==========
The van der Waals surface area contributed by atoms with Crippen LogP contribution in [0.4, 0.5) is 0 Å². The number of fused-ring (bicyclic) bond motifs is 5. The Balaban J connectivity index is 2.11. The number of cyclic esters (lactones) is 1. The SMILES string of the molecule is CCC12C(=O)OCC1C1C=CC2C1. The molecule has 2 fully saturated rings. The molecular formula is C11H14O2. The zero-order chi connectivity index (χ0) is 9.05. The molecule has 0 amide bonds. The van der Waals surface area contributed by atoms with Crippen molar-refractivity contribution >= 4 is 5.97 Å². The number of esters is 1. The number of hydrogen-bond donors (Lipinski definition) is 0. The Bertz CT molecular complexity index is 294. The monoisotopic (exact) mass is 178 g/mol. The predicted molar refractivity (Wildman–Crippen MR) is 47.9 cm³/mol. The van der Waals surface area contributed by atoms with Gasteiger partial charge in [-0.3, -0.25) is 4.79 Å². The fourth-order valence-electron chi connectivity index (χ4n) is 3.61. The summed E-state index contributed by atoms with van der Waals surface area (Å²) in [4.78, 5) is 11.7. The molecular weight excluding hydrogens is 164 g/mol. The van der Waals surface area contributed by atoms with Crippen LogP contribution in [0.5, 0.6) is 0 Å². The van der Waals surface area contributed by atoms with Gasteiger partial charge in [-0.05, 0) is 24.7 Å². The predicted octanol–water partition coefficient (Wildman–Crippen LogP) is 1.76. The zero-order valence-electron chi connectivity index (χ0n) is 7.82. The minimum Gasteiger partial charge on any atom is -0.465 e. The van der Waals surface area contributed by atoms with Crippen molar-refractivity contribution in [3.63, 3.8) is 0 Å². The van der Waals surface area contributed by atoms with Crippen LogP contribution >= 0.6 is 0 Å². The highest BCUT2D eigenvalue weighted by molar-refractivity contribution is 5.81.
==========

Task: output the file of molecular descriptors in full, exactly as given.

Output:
The van der Waals surface area contributed by atoms with Crippen LogP contribution in [0.4, 0.5) is 0 Å². The number of fused-ring (bicyclic) bond motifs is 5. The Balaban J connectivity index is 2.11. The number of cyclic esters (lactones) is 1. The SMILES string of the molecule is CCC12C(=O)OCC1C1C=CC2C1. The molecule has 2 fully saturated rings. The molecular formula is C11H14O2. The zero-order chi connectivity index (χ0) is 9.05. The molecule has 0 amide bonds. The van der Waals surface area contributed by atoms with Crippen molar-refractivity contribution >= 4 is 5.97 Å². The number of esters is 1. The number of hydrogen-bond donors (Lipinski definition) is 0. The Bertz CT molecular complexity index is 294. The monoisotopic (exact) mass is 178 g/mol. The predicted molar refractivity (Wildman–Crippen MR) is 47.9 cm³/mol. The van der Waals surface area contributed by atoms with Gasteiger partial charge in [-0.3, -0.25) is 4.79 Å². The fourth-order valence-electron chi connectivity index (χ4n) is 3.61. The summed E-state index contributed by atoms with van der Waals surface area (Å²) in [4.78, 5) is 11.7. The molecular weight excluding hydrogens is 164 g/mol. The van der Waals surface area contributed by atoms with Crippen LogP contribution in [0.5, 0.6) is 0 Å². The van der Waals surface area contributed by atoms with Gasteiger partial charge in [-0.05, 0) is 24.7 Å². The predicted octanol–water partition coefficient (Wildman–Crippen LogP) is 1.76. The zero-order valence-electron chi connectivity index (χ0n) is 7.82. The minimum Gasteiger partial charge on any atom is -0.465 e. The van der Waals surface area contributed by atoms with Crippen molar-refractivity contribution in [3.63, 3.8) is 0 Å². The van der Waals surface area contributed by atoms with Crippen LogP contribution >= 0.6 is 0 Å². The highest BCUT2D eigenvalue weighted by molar-refractivity contribution is 5.81.